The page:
What is ultrasound?
Ultrasounds are sound waves with frequencies higher than the upper audible limit of human hearing. Ultrasound is no different from normal (audible) sound in its physical properties, except in that humans cannot hear it. This limit varies from person to person and is approximately 29 kilohertz (20,000 hertz) in healthy, young adults. Ultrasound devices operate with frequencies from 20 kHz up to several gigahertz.
Ultrasound is used in many different fields and of them is medical sonography. Medical sonography (ultrasonography) is an ultrasound-based diagnostic medical imaging technique used to visualize muscles, tendons, and many internal organs, to capture their size, structure, and any pathological lesions with real time tomographic images. Ultrasound has been used by radiologists and sonographers to image the human body for at least 50 years and has become a widely used diagnostic tool. The technology is relatively inexpensive and portable, especially when compared with other techniques, such as magnetic resonance imaging (MRI) and computed tomography (CT). Ultrasound is also used to visualize fetuses during routine and emergency prenatal care. Such diagnostic applications used during pregnancy are referred to as obstetric sonography.
Guide for Ultrasound and Sex Determination
Ultrasound can be used in determining the sex of the fetus that is growing inside a pregnant woman’s womb. While many parents decide not to know about the sex of their child before birth, but there are many who cannot control themselves in knowing about the same. Either way, the ultrasound image of the fetus is the first ever picture you can have of your child.
How is the sex of the baby determined?
Inside the fertilized egg or zygote, is the instruction for determining the sex of the baby. This instruction is present in the thread like practice called the chromosomes in the fertilized egg. The chromosomes are present inside the nucleus of every cell. All human beings have 23 pairs of chromosomes in the nuclei of their cells and two chromosomes out of these are the sex chromosomes, named X and Y. A female has two X chromosomes while a male has one X and one Y chromosome. The gametes, egg and the sperm have only one set of chromosomes. The unfertilized egg always has one X chromosome but sperms are of two kinds, one as X and the other Y. when a sperm containing X chromosomes fertilizes the egg, the zygote will have two X chromosomes and will develop into a female child and if the sperm contributes a Y chromosome to the egg ovum at fertilization, the zygote will develop into a male child.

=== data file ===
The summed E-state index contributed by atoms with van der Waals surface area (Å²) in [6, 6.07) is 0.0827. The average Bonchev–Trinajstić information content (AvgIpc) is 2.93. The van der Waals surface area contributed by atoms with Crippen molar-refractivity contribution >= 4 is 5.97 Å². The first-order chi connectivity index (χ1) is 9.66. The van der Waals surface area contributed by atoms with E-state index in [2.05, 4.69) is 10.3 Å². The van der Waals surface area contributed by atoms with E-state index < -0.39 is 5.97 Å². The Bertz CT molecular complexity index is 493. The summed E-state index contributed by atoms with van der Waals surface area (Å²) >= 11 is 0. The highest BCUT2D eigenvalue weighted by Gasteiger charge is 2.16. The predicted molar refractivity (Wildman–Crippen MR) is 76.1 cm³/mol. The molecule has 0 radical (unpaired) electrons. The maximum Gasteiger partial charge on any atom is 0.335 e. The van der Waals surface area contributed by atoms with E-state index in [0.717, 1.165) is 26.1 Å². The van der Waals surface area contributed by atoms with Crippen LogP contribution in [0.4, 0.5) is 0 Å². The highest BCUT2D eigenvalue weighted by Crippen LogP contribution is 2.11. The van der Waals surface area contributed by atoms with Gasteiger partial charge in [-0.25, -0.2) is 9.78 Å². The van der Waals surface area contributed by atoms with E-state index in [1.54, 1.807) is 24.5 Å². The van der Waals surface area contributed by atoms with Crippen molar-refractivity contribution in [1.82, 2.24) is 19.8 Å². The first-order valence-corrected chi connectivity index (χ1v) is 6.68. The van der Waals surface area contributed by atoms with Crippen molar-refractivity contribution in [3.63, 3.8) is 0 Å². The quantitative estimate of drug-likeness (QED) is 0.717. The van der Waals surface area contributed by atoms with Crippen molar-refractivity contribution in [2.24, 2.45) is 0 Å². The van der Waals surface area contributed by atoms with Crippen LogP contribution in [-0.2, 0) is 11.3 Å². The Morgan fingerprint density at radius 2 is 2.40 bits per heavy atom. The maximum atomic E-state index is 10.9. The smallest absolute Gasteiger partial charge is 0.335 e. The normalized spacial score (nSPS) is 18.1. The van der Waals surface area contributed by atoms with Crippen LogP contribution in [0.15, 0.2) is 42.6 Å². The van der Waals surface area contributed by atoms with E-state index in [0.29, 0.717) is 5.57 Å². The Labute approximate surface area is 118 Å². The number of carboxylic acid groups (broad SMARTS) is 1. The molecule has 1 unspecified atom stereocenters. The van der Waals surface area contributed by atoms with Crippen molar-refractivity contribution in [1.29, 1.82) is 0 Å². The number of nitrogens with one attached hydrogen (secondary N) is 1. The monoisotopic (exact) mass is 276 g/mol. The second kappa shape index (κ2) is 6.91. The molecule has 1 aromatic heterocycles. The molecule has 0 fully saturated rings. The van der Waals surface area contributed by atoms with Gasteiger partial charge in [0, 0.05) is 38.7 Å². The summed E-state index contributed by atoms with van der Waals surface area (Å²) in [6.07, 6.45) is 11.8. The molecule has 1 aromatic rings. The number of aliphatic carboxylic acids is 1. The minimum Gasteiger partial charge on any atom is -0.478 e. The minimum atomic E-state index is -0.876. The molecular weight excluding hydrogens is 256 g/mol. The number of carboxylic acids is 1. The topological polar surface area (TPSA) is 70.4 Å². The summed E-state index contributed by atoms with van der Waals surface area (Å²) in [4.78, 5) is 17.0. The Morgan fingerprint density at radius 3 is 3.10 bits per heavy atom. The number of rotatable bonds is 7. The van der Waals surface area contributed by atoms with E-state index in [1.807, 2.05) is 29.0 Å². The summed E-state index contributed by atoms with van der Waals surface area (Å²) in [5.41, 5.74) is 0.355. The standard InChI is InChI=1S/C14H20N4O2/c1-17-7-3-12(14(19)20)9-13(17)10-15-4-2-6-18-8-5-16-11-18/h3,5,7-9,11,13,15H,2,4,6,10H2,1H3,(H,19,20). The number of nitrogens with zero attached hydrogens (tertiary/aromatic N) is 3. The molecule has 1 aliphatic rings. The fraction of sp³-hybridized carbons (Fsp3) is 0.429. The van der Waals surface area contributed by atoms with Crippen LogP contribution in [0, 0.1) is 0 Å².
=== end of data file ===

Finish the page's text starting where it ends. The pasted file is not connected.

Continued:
Is ultrasound safe for mother and the baby?
Our elders usually warn us against ultrasound saying that it can be harmful to the baby but contrary to this belief ultrasounds usually are absolutely harmless to the baby and the mother. No matter how many ultrasounds are done, it causes no harm to the baby whatsoever. And, normally in any pregnancy, a minimum of three to four ultrasounds are advised in today’s day and if there is a problem then you might have to go for repeated ultrasounds almost once a week or once in two weeks as recommended by the doctor. For example, if you are having twins, then during twin pregnancies, doctors have to repeat ultrasounds every two to three weeks after 24 weeks and that amount to quite a few ultrasounds but it has never been found that ultrasound has any deleterious effect on the babies. So you can be most assured, no matter how many ultrasounds are done as it will never cause any harm to you or to your baby.
When is the right time to scan?
Some studios offer sex determination using 3D or live 3D in an early third trimester. But according to some authors, it has an error rate of around fifty percent. Generally, the gender detection is done in 90 to 95 percent cases by the doctors after sixteenth week of gestation but the patient party is not usually informed during this time. Twenty to the thirtieth week is the best time to know about the gender because, after the thirtieth week, it might be difficult to detect sex due to adducted hip or foot over the genitalia.
Things to do before going for an ultrasound
If you are more than 18 or 17 weeks pregnant then you don’t need to worry about your fluid intake because the baby is big enough and the doctor can see everything they need to without you having a full bladder. But still, it is better if you drink four glasses of water, about an hour before having an ultrasound because that will fill up your bladder. Also, when compared to empty bladder, a full bladder helps the sonographer to view the pelvic organs in an efficient way.
How is ultrasound done for sex determination of a child?
For the test, the patient is asked to undress from the waist down and lie on the table feet in stirrups. The doctor prepares the transducer for insertion into the vagina and it is covered with a condom and gel. A saline solution can be used to make it easier to get the clear image. The transducer is inserted into the vagina and uses sound waves to transmit images in real time. Ultrasound uses high-frequency sound waves to produce pictures of the baby present inside of the womb of a pregnant woman.
Why are sonograms sometimes wrong in determining the sex of the baby?
Sometimes women have sonograms that the sonographer sees one sex and then when the baby is born it has a different sex. There are different reasons for that, one more than likely is the possible sonographer error. Sometimes babies could have their legs closed together so it is hard to see. For example, there might be a cord present between the baby’s legs and it might look like baby boy part but it’s actually just the cord, or other times the baby boy parts may be folded where he looks like a fold for a vagina but it’s actually a baby boy. So yes, some women will be surprised at the time of birth of the child.